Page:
This could easily have become a novel of cliches about the sordid world of the image machine but Egan proves remarkably prescient in her treatment of perception and the creation of ‘personalities’. Look At Me was written in the late 1990s, before the time when much of the western world fell under the spell of reality tv programs and instant ‘fame’. Yet Charlotte finds a new life as one of the first people featured in a  dotcom startup endeavour.  “Ordinary People™”, signs up people willing to give  24-hour access to their lives and a sexed up testimony of their past. Through a webcam which records every detail of her life, subscribers will get access to the authenticity they lack in their own lives, explains the CEO of Ordinary Lives.

”   …  books, movies – they try, but they’re all so lame – so mediated! They’re just not real enough.”

In the future he predicts people won’t have to go to all the bother of experiencing the world for themselves. One click of the switch and they can call up a Kenyan warrior. Another click takes them to a homeless man. Travel overseas? Why go through all that cost and inconvenience of travelling to Egypt to see the Temple of Luxor when it can come to you direct in your living room?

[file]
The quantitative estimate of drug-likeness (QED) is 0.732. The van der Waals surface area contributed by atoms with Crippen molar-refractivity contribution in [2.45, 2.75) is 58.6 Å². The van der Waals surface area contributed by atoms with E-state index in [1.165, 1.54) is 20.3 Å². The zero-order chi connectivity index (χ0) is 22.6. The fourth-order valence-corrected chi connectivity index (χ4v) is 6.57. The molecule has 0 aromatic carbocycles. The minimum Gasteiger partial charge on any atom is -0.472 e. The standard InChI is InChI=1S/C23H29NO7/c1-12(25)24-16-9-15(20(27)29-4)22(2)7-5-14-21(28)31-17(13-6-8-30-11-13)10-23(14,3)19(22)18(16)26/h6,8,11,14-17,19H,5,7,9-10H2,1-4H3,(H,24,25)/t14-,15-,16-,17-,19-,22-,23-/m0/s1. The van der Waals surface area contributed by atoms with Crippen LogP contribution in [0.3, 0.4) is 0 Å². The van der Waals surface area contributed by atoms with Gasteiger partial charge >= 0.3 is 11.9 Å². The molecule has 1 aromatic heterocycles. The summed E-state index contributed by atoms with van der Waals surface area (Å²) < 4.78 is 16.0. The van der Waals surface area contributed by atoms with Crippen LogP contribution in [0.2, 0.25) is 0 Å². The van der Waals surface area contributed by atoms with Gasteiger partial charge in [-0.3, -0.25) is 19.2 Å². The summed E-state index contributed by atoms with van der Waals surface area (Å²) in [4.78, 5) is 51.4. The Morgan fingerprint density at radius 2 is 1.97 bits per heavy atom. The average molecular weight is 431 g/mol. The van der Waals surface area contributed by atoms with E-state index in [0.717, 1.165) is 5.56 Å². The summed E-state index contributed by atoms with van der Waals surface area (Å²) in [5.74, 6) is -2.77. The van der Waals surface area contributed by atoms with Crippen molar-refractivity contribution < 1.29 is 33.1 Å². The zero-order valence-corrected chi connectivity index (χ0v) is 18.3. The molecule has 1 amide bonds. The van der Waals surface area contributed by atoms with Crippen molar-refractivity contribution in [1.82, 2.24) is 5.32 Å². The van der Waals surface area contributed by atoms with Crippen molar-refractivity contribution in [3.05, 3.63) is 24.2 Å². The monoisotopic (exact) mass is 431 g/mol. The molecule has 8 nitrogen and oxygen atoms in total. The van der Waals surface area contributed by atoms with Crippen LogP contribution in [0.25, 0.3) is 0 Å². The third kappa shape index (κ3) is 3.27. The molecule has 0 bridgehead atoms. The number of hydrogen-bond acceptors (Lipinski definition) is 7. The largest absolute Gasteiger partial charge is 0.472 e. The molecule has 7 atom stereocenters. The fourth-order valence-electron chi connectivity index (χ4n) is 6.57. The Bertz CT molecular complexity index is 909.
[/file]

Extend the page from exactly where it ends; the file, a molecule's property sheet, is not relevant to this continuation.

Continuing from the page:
It might have seemed a far fetched idea when Egan wrote Look At Me – who on earth would want to spend their free time in front of the tv watching other people lounging in their houses watching tv. Or just sitting around talking?? Clearly the viewing statistics for the early series of Big Brother showed Egan was ahead of the curve here.

It’s an ambitious novel, probably overly so for at times it feels like its labouring under the weight of the message Egan is trying to convey. But then there are scenes where she pulls off something remarkable.  It’s not her best novel – that accolade is reserved for A Visit from the Goon Squad with which she won the Pulitzer – but it’s a more than worthy debut.

Snapshot February 2016

imageAnother storm was predicted to hit the UK today and tomorrow which is not good news  at any time but esp ecially disconcerting when you have to get to the airport. Hope the Met Office gets the forecast wrong… Talking of the Met Office it seems ever since they embarked on their “name the storm” project last autumn, we seem to have had  them more frequently.  We started with Abigail, now we’re up to Henry. At this rate we’ll have exhausted the alphabet before year end.

Reading